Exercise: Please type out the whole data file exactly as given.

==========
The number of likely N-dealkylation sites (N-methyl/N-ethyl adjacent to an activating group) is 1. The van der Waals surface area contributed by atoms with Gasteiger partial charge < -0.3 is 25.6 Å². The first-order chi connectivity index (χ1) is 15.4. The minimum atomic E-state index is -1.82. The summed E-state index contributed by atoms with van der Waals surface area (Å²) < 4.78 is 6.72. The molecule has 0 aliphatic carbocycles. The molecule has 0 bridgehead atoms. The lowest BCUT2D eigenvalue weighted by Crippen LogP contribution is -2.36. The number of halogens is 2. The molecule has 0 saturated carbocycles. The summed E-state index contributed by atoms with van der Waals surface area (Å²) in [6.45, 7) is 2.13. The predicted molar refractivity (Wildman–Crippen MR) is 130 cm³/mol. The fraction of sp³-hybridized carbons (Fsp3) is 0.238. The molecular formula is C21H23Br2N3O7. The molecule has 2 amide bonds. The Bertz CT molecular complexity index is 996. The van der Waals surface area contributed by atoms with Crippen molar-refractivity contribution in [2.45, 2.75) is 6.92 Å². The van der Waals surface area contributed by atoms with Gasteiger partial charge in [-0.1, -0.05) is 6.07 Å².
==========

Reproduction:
The number of likely N-dealkylation sites (N-methyl/N-ethyl adjacent to an activating group) is 1. The van der Waals surface area contributed by atoms with Gasteiger partial charge < -0.3 is 25.6 Å². The first-order chi connectivity index (χ1) is 15.4. The minimum atomic E-state index is -1.82. The summed E-state index contributed by atoms with van der Waals surface area (Å²) < 4.78 is 6.72. The molecule has 0 aliphatic carbocycles. The molecule has 0 bridgehead atoms. The lowest BCUT2D eigenvalue weighted by Crippen LogP contribution is -2.36. The number of halogens is 2. The molecule has 0 saturated carbocycles. The summed E-state index contributed by atoms with van der Waals surface area (Å²) in [6.45, 7) is 2.13. The predicted molar refractivity (Wildman–Crippen MR) is 130 cm³/mol. The fraction of sp³-hybridized carbons (Fsp3) is 0.238. The molecular formula is C21H23Br2N3O7. The molecule has 2 amide bonds. The Bertz CT molecular complexity index is 996. The van der Waals surface area contributed by atoms with Crippen molar-refractivity contribution in [2.45, 2.75) is 6.92 Å². The van der Waals surface area contributed by atoms with Gasteiger partial charge in [-0.1, -0.05) is 6.07 Å².